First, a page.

Monday, October 4, 2010
Faces of Agent Orange - Amy King-Applewhite
from The VVA Veteran, September October 2010
BY LINDA MAY
Amy King-Applewhite’s younger daughter once had to leave her classroom in the middle of a teacher’s instructions, but it wasn’t because she didn’t want to hear what her teacher was saying. Because of a problem with her eardrum, it sounded to her as if the teacher was screaming.
Her eardrum vibrations speed up and slow down abnormally so that without warning she either hears things at a painfully loud level or at a level so low that she cannot hear the sound. It’s only one small part of the story of the child’s problems, her older sister’s problems, and their mother’s problems.
King-Applewhite, 35, was born with an undeveloped digestive system.
“I went through many years of testing to find out why my stomach and abdomen hurt,” she said. “Being 12 years old and having multiple colonoscopies and throat scopes were painful and a violation to my body.”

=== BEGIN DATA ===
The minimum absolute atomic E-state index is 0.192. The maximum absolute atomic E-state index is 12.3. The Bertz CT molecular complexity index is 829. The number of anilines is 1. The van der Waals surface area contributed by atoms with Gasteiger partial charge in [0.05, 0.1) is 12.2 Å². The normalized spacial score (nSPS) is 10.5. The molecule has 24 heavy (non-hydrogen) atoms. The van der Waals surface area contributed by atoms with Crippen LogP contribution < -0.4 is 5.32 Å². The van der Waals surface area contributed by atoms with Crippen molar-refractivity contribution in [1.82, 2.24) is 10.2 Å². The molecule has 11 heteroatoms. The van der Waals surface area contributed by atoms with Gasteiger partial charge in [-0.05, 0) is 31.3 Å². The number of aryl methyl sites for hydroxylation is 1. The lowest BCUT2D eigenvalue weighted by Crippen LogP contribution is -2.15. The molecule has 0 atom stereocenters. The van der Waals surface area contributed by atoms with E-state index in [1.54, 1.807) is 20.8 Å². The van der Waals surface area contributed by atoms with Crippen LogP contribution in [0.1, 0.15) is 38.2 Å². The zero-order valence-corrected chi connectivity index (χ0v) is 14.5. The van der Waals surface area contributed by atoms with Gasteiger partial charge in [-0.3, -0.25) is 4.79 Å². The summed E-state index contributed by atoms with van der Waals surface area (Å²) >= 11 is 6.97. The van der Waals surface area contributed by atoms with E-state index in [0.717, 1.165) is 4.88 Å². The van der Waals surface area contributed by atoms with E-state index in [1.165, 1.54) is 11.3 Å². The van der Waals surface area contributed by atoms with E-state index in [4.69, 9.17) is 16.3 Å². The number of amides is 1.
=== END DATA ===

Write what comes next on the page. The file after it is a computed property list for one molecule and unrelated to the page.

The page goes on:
Despite those invasive procedures in the 1980s, which were even more uncomfortable than they are today, doctors never came up with a diagnosis.
Her rashes, particularly on her hands and feet, made her skin red, itchy, painful, and peeling. Other children's reactions ranged from tactless to cruel. "I remember being asked once if I was part snake," she said.
Her teenage and early adult years were plagued with painful, irregular menstrual cycles (and misdiagnoses for the cause), endometriosis, bilateral fibroid tumor breast disease, and ovarian cysts. Doctors tried many medications, laparoscopies, and other surgeries.
Despite King-Applewhite’s medical conditions, she became the mother of two girls. She wanted more children, but ended up getting a hysterectomy. The ovaries that had been left intact produced cysts that ruptured.
Read more: www.vva.org
The VVA Veteran, September/October 2010, Page 18